On Thursday 30 November 2006 05:55, Charles Lindsey wrote:
Ah! I think I see now what Scott and Eliot are getting at. Suppose we have:
with good signature by bar.com
The verifier informs the recipient that the message was signed by bar.com,
and is confused because he sees no header mentioning bar.com. Or it
reports a failed signature by bar.com, and the user is even more confused.
I.e., he is supposing that the user is merely informed of what signatures
are present and it is left to him to inspect the displayed headers to see
whether he needs to be alarmed.
Not quite. What I want to be able to do with SSP has nothing to do with user
In your example, let's say that foo.com is a heavily phished domain that has
published a signing complete SSP. In this case I have received a message
that is outside the criteria of their declared SSP. They have published such
an SSP knowing that it will cause some legitimate use classes of mail to fail
(e.g. mail sent through mailing lists that break signatures), but that the
benifits of combatting exact domain forgery are worth the cost (this has been
extensively debated on the list already and the group is divided on this - I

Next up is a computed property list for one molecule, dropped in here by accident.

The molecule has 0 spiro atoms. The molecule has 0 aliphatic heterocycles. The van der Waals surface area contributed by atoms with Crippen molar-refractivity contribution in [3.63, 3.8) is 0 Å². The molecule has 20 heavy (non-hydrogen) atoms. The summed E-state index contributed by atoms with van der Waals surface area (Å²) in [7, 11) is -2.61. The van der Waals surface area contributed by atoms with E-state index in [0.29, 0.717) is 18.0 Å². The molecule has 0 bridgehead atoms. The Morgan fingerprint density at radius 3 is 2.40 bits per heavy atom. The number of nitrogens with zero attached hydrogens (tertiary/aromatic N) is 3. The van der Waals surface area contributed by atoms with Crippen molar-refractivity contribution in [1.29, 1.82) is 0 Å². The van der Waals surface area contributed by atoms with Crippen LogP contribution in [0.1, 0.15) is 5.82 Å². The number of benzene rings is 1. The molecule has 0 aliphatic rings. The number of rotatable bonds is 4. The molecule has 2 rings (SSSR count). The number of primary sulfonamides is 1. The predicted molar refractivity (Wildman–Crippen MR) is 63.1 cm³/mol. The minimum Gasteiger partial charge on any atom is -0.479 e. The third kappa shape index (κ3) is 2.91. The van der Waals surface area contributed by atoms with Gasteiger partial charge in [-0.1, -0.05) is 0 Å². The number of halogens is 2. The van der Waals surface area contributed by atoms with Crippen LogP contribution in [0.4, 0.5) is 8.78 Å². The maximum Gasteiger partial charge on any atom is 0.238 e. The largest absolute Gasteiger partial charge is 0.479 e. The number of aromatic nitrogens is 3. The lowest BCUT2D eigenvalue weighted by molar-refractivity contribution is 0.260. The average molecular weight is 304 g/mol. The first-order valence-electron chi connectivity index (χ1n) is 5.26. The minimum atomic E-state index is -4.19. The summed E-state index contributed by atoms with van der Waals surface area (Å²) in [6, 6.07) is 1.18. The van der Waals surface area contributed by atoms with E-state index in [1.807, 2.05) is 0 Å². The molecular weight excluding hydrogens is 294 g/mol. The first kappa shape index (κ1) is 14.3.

don't propose to redo this debate).
What I want to be able to do is retrieve the SSP based on the 2822.From,
determine that foo.com has published signing complete, look for and fail to
find a signature by foo.com, and then after the final "." in DATA reply 550.
Rejecting the message then keeps the end user and MUA considerations out of
it entirely without negatively impacting the reliabliity of the overall
If a good signature from bar.com can over-ride this, it won't be long before
all the phishers add it. If I follow this to it's logical conclusion, we end
up using the MS PRA algorithm and get:
With good signature by bar.com over-riding whatever foo.com has to say.
Whatever limited value SSP could have had in combatting phishing without
having to upgrade every MUA in the world is pretty well negated.
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